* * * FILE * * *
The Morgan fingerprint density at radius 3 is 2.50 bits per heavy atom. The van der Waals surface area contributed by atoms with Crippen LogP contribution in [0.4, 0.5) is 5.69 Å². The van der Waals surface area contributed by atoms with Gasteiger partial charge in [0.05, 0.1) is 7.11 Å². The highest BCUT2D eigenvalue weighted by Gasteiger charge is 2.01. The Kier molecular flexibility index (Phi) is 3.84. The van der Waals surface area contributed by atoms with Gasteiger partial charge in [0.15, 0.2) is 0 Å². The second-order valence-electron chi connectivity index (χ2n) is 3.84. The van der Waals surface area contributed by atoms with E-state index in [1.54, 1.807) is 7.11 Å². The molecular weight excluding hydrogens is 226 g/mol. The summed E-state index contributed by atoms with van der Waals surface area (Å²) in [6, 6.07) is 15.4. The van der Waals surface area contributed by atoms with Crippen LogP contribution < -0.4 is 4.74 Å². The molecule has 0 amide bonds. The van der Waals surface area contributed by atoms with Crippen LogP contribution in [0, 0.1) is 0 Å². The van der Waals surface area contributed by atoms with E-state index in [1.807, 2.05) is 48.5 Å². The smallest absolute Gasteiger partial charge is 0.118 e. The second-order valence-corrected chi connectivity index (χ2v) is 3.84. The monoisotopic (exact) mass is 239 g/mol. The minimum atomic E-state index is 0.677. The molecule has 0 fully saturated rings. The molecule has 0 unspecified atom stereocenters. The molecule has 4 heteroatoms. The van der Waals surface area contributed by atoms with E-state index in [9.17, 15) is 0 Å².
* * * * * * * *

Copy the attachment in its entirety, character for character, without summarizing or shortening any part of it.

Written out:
The Morgan fingerprint density at radius 3 is 2.50 bits per heavy atom. The van der Waals surface area contributed by atoms with Crippen LogP contribution in [0.4, 0.5) is 5.69 Å². The van der Waals surface area contributed by atoms with Gasteiger partial charge in [0.05, 0.1) is 7.11 Å². The highest BCUT2D eigenvalue weighted by Gasteiger charge is 2.01. The Kier molecular flexibility index (Phi) is 3.84. The van der Waals surface area contributed by atoms with Gasteiger partial charge in [0.15, 0.2) is 0 Å². The second-order valence-electron chi connectivity index (χ2n) is 3.84. The van der Waals surface area contributed by atoms with E-state index in [1.54, 1.807) is 7.11 Å². The molecular weight excluding hydrogens is 226 g/mol. The summed E-state index contributed by atoms with van der Waals surface area (Å²) in [6, 6.07) is 15.4. The van der Waals surface area contributed by atoms with Crippen LogP contribution < -0.4 is 4.74 Å². The molecule has 0 amide bonds. The van der Waals surface area contributed by atoms with Crippen LogP contribution in [0, 0.1) is 0 Å². The van der Waals surface area contributed by atoms with E-state index in [1.807, 2.05) is 48.5 Å². The smallest absolute Gasteiger partial charge is 0.118 e. The second-order valence-corrected chi connectivity index (χ2v) is 3.84. The monoisotopic (exact) mass is 239 g/mol. The minimum atomic E-state index is 0.677. The molecule has 0 fully saturated rings. The molecule has 0 unspecified atom stereocenters. The molecule has 4 heteroatoms. The van der Waals surface area contributed by atoms with E-state index in [9.17, 15) is 0 Å².